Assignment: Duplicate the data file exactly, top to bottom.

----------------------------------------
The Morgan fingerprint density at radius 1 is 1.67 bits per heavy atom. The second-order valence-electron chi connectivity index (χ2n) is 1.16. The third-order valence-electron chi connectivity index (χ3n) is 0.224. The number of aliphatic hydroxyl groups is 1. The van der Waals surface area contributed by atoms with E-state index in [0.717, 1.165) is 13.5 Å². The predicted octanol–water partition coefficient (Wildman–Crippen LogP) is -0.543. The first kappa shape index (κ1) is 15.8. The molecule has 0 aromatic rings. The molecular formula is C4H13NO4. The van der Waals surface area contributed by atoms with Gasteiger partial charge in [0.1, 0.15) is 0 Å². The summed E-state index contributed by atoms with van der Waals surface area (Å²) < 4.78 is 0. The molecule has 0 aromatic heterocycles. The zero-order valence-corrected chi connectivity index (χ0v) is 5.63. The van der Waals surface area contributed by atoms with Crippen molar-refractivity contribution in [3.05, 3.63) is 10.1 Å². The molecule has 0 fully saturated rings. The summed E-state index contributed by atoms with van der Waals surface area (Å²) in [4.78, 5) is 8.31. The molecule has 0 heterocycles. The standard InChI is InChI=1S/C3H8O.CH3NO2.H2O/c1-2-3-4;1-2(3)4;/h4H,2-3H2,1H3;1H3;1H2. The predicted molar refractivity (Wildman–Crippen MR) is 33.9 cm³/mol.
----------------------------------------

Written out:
The Morgan fingerprint density at radius 1 is 1.67 bits per heavy atom. The second-order valence-electron chi connectivity index (χ2n) is 1.16. The third-order valence-electron chi connectivity index (χ3n) is 0.224. The number of aliphatic hydroxyl groups is 1. The van der Waals surface area contributed by atoms with E-state index in [0.717, 1.165) is 13.5 Å². The predicted octanol–water partition coefficient (Wildman–Crippen LogP) is -0.543. The first kappa shape index (κ1) is 15.8. The molecule has 0 aromatic rings. The molecular formula is C4H13NO4. The van der Waals surface area contributed by atoms with Gasteiger partial charge in [0.1, 0.15) is 0 Å². The summed E-state index contributed by atoms with van der Waals surface area (Å²) < 4.78 is 0. The molecule has 0 aromatic heterocycles. The zero-order valence-corrected chi connectivity index (χ0v) is 5.63. The van der Waals surface area contributed by atoms with Crippen molar-refractivity contribution in [3.05, 3.63) is 10.1 Å². The molecule has 0 fully saturated rings. The summed E-state index contributed by atoms with van der Waals surface area (Å²) in [4.78, 5) is 8.31. The molecule has 0 heterocycles. The standard InChI is InChI=1S/C3H8O.CH3NO2.H2O/c1-2-3-4;1-2(3)4;/h4H,2-3H2,1H3;1H3;1H2. The predicted molar refractivity (Wildman–Crippen MR) is 33.9 cm³/mol.